Twenty years ago there were already many publications about population PK/PD analyses, but no research had been done on the best way to combine PK and PD data. A fundamental assumption of PK/PD analyses was that the PK response drives the PD response. Analysing PK and PD simultaneously was considered to be the gold standard, avoiding that potential PK model miss-specification would inflate PD parameter standard error estimates (SEs), but could be computationally difficult. Sequential PK/PD analysis was computationally simpler but estimation error in the PK is ignored and so PD parameter SEs may be underestimated. A body of simulation work was presented looking at 4 different methods to combine PK and PD data.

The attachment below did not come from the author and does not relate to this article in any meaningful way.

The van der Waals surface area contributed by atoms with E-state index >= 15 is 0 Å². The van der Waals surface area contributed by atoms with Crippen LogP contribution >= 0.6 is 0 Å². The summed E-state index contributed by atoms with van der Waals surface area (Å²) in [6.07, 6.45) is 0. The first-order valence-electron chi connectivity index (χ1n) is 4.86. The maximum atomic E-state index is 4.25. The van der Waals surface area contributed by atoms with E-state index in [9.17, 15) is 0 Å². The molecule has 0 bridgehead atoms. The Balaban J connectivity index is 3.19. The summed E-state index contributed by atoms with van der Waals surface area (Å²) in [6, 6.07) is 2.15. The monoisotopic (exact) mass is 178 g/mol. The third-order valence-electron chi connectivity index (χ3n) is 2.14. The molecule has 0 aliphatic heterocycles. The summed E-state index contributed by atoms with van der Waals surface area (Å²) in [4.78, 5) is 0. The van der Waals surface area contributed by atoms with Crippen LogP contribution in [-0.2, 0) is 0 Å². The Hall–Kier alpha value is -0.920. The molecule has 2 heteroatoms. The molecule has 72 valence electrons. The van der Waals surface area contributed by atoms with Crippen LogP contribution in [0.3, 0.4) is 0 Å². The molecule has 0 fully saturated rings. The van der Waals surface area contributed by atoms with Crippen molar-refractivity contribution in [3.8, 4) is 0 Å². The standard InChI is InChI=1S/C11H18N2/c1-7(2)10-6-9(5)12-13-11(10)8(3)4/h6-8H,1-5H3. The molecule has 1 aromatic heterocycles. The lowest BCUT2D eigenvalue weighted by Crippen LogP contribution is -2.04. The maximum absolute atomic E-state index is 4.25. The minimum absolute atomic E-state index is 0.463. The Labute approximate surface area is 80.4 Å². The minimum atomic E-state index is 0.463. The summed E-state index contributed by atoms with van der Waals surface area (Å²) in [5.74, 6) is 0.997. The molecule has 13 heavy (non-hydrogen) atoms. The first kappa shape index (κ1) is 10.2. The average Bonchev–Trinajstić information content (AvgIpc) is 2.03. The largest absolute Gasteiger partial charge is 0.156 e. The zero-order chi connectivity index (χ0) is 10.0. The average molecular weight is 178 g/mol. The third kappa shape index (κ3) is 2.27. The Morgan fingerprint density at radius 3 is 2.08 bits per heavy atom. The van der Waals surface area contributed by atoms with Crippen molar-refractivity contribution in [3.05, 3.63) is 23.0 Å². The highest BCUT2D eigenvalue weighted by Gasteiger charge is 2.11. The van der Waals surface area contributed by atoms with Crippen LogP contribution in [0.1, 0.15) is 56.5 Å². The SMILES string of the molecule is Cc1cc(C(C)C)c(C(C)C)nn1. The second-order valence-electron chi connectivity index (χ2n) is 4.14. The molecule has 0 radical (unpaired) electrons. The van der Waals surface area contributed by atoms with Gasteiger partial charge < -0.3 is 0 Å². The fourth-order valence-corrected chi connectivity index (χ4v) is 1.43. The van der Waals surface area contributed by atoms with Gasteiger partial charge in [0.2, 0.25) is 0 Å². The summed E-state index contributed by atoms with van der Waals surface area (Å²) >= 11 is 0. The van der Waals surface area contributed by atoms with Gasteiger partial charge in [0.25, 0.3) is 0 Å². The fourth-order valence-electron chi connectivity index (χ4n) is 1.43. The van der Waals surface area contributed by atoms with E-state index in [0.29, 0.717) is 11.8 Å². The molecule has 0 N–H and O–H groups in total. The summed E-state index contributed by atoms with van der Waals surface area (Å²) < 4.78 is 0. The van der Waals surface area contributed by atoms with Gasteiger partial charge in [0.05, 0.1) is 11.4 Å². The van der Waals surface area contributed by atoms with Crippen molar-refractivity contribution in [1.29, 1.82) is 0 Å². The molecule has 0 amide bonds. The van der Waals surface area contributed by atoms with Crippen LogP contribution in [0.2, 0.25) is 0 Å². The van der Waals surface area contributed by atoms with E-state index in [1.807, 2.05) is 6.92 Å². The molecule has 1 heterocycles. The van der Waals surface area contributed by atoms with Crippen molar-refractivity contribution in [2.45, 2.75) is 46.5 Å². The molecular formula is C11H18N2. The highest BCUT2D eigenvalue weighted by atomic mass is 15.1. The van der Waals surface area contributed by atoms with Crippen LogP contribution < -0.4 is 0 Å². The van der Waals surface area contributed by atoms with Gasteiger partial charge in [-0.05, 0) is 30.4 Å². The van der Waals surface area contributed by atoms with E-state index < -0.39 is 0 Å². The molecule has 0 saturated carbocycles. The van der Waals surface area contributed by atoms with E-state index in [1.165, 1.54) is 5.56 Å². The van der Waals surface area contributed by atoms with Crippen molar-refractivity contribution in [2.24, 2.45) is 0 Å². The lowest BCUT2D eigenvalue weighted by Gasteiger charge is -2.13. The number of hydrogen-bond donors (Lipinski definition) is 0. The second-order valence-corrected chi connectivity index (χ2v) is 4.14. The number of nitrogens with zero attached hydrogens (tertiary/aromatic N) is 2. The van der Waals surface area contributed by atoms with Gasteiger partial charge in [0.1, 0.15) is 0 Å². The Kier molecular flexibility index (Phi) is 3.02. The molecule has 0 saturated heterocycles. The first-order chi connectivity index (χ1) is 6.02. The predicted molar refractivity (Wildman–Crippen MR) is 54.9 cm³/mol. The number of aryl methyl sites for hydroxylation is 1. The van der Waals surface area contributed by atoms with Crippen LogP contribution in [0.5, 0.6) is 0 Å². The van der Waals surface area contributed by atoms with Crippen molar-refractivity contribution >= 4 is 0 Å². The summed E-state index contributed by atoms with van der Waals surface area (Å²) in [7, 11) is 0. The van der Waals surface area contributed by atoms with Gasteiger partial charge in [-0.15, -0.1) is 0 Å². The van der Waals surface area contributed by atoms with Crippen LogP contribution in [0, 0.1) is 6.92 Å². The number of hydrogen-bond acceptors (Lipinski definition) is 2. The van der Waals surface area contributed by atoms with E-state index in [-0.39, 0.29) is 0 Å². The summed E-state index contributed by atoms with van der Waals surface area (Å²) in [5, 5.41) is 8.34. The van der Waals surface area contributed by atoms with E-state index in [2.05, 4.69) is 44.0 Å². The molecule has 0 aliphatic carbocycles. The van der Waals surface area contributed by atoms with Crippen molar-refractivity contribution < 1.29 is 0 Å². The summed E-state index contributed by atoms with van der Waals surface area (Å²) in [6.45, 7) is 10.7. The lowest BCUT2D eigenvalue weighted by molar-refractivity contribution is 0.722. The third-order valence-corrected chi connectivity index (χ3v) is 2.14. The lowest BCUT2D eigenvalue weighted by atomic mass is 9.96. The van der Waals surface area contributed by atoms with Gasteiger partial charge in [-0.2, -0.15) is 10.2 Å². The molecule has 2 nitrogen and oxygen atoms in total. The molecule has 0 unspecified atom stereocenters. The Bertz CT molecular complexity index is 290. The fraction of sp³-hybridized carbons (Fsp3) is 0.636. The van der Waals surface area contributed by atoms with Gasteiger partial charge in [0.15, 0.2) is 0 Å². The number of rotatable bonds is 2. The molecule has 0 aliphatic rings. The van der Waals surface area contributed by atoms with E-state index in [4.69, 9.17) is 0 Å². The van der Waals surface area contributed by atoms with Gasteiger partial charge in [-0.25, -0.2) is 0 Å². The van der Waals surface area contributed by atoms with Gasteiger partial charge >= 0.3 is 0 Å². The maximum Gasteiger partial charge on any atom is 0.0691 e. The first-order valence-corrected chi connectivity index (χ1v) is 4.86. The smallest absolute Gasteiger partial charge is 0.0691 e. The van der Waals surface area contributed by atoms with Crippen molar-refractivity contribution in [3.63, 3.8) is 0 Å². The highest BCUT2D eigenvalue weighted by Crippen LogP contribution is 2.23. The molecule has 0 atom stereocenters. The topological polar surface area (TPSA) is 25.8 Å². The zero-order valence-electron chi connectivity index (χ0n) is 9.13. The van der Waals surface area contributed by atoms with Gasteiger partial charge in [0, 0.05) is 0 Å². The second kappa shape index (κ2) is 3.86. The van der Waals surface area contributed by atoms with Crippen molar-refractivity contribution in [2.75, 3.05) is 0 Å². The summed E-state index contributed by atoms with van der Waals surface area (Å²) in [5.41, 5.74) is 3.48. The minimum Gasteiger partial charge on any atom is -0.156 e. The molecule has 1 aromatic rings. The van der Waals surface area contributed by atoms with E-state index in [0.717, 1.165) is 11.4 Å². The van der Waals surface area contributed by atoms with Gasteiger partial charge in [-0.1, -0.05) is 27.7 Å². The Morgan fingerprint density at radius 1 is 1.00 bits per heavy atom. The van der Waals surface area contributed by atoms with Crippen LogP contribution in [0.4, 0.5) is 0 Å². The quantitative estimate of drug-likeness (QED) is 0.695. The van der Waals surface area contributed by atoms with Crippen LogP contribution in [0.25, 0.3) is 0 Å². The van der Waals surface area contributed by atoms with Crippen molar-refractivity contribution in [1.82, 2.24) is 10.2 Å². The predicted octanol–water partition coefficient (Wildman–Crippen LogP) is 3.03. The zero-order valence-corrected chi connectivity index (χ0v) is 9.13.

- Simultaneous PK/PD analysis.
- Fit PK data. Fix individual PK parameters. Fit PD data.
- Fit PK data. Fix population PK parameters. Fit PD data.
- Fit PK data. Fix population PK parameters (but retain the PK data in the analysis data file). Fit PD data.
The simulation results of 20 years ago found that methods 1 and 4 performed equally well, and method 2 performed least well.
Moving forward 20 years the fundamental assumption that PK response drives the PD response hasn’t changed; or has it….? Two examples will be presented where there is a three-way interaction between the disease/host, PK and PD, and which renders the question of how to best combine PK and PD data still a relevant discussion even today.